Given the recent violent clashes between BJP and AAP workers, I felt compelled to consider the topic of violence and democracies. In this piece, I hope to briefly highlight why I am concerned about the type of politically motivated violence that transpired yesterday. I will provide examples of violence in the United States of America and the United Kingdom to contextualize that violence is present in other established democratic countries, but touch upon why violence in India is especially disconcerting.
On the 5th of March, AAP supporters spontaneously gathered in front of the BJP’s headquarters in Delhi to protest the arbitrary half-hour detention of Arvind Kejriwal by Gujarat’s police. AAP leaders Shaziya Ilmi, Ashutosh Gupta, and Rajmohan Gandhi were present at this peaceful protest, which escalated out of control. “BJP is trying to create an atmosphere of hate. We had only been protesting for 15 minutes. They threw stones at us,” Ilmi claimed. BJP leaders deny that their workers initiated the stone pelting. Delhi police used water cannons to disperse the crowd.
The violence between the two parties should have ended in Delhi. However, later that evening, violent clashes between the BJP and AAP erupted in Lucknow, Uttar Pradesh. This episode is especially worrisome.
NDTV coverage shows BJP workers chasing after outnumbered AAP supporters and gang-attacking them with lathis (canes). An AAP volunteer holds onto his jhadu (broom) while BJP workers assault him. Did the BJP workers in Lucknow have to respond with violence to the gathering of 15-20 peaceful AAP protestors outside of their office? It is disturbing to watch a BJP worker casually walk up to and participate in the merciless assault on a floored and surrounded AAP volunteer. Most importantly, the reporter notes the severe lack of any police presence.
Violence does not affect Indian culture alone. Other democratic countries, such as the US and the UK experience violence as well. USA is infamous for high-profile mass shootings in public spaces, from primary schools to universities, from the streets of New York to houses of worship, and even cinemas. America is susceptible to significant levels of gang violence, which is related to its drug policies. England experiences episodic violence. Wikipedia lists 48 “riots and protests involving violent disorder” in London. Two recent examples include the riots of 2011 and 2009.
In essence, violence exists in the US and the UK, but violence is not present when it comes to democratic practices and institutions. As far as I am aware, there is no violence among society related to campaigns or elections. American citizens do not regularly resort to violence over differences in opinions. American democratic values suffered recently due to the way US law enforcement handled and responded to the Occupy Wall Street movement. However, by and large American democracy was not threatened by this episode (many close to Occupy may disagree). Similarly, when London experienced riots almost no one wondered whether British democracy is deteriorating. It was simply a matter of law and order.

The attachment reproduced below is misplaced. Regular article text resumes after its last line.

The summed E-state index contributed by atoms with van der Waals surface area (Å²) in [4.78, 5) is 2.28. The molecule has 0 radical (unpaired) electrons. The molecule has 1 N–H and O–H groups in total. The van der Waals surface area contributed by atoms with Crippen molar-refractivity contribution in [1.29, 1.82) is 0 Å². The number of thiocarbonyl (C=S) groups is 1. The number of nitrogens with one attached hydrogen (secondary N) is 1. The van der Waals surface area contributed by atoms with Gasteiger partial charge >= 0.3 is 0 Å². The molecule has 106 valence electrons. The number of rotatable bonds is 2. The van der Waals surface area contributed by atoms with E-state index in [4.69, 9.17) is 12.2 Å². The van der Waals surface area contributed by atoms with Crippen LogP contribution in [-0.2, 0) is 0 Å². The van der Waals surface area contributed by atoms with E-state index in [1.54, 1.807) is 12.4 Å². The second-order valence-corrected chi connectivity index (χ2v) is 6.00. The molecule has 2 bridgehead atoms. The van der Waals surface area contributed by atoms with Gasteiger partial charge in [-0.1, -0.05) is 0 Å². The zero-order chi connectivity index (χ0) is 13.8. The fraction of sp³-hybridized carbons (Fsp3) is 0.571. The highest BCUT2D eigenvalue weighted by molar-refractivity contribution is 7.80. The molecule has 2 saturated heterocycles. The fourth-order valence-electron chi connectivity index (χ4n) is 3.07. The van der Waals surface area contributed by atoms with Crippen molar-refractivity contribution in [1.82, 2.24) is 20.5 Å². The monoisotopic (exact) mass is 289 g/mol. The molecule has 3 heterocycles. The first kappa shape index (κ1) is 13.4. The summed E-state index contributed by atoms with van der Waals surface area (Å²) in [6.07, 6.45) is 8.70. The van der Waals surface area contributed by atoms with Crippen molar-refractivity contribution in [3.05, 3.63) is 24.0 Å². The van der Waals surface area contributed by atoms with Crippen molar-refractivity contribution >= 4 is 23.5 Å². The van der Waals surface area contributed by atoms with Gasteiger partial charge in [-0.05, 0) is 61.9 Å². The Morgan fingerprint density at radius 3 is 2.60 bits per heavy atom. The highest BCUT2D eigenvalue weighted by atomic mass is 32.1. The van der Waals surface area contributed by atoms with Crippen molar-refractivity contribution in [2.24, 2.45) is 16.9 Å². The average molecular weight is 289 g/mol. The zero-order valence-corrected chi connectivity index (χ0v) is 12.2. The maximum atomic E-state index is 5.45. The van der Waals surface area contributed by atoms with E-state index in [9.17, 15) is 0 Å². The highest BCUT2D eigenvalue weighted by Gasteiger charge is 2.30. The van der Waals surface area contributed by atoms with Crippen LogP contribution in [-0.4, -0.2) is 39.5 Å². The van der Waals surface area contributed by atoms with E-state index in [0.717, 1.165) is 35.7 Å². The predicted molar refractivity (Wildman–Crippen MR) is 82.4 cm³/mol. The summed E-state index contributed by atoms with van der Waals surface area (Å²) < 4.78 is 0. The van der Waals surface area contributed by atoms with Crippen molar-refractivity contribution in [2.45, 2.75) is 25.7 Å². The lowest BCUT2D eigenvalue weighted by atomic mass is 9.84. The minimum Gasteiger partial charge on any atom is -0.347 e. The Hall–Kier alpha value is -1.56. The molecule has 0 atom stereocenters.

I am uniquely concerned about the violent clashes between AAP and the BJP in Delhi and Lucknow on the 5th of March. All cultures are susceptible to violence, but violent clashes among civilians over differences in opinion are a great cause for concern. Given India’s history of religious and caste-related violence, it is disconcerting to see conflict among citizens. The sanctity of free speech, freedom of expression and assembly, as well as of free and fair elections must be protected. The use of force by civilians must remain limited to self-defense. What transpired between the BJP and AAP in Delhi and Lucknow was definitely not self-defense. Were BJP workers afraid of being attacked by brooms?
While politics demands timely reactions to developments, all parties must resolve to ensure that cool heads prevail. Ultimately, the responsibility to maintain order falls on civilians, supporters of all political parties, and on the police. India is susceptible to chaos due to the sheer number of excitable people. 2014 is the first time I will be present in India for elections. I hope to witness violence-free campaigns, elections, and civic life. Let us be less passionate and more compassionate. Let us not denigrate the virtues of non-violence propagated by the father of our nation.Â Free speech and expression is only meaningful when public order exists.
I agree with Kejriwal’s apology and message. AAP volunteers should not have protested outside of any BJP offices as the violent clashes distract the public’s attention from the task at hand: unveiling Gujarat’s much touted ‘development.’ Kejriwal has urged AAP volunteers to not protest outside any BJP office. As an AAP volunteer myself, I hope my colleagues find the moral strength to refrain from giving into their emotions in the future, and remain focused on the task at hand: working towards a better India.